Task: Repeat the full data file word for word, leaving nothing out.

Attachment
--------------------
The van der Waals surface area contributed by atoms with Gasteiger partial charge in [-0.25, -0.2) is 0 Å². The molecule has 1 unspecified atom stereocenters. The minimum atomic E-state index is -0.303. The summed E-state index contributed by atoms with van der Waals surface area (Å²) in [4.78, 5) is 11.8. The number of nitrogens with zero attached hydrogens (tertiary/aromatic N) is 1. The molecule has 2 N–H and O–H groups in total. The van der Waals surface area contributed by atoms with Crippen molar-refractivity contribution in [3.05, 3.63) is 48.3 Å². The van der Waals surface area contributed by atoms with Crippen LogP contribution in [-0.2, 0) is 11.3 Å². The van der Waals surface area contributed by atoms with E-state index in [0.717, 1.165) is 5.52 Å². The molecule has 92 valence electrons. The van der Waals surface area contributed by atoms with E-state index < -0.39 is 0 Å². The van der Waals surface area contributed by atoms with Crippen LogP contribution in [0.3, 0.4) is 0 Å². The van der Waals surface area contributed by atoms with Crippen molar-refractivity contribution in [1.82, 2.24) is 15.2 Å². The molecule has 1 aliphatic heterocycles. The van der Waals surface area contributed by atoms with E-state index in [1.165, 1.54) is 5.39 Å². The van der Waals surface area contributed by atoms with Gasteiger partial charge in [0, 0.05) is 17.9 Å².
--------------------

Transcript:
The van der Waals surface area contributed by atoms with Gasteiger partial charge in [-0.25, -0.2) is 0 Å². The molecule has 1 unspecified atom stereocenters. The minimum atomic E-state index is -0.303. The summed E-state index contributed by atoms with van der Waals surface area (Å²) in [4.78, 5) is 11.8. The number of nitrogens with zero attached hydrogens (tertiary/aromatic N) is 1. The molecule has 2 N–H and O–H groups in total. The van der Waals surface area contributed by atoms with Crippen molar-refractivity contribution in [3.05, 3.63) is 48.3 Å². The van der Waals surface area contributed by atoms with Crippen LogP contribution in [-0.2, 0) is 11.3 Å². The van der Waals surface area contributed by atoms with E-state index in [0.717, 1.165) is 5.52 Å². The molecule has 92 valence electrons. The van der Waals surface area contributed by atoms with E-state index < -0.39 is 0 Å². The van der Waals surface area contributed by atoms with Crippen LogP contribution in [0.3, 0.4) is 0 Å². The van der Waals surface area contributed by atoms with Crippen molar-refractivity contribution in [1.82, 2.24) is 15.2 Å². The molecule has 1 aliphatic heterocycles. The van der Waals surface area contributed by atoms with E-state index in [1.165, 1.54) is 5.39 Å². The van der Waals surface area contributed by atoms with Gasteiger partial charge in [0, 0.05) is 17.9 Å².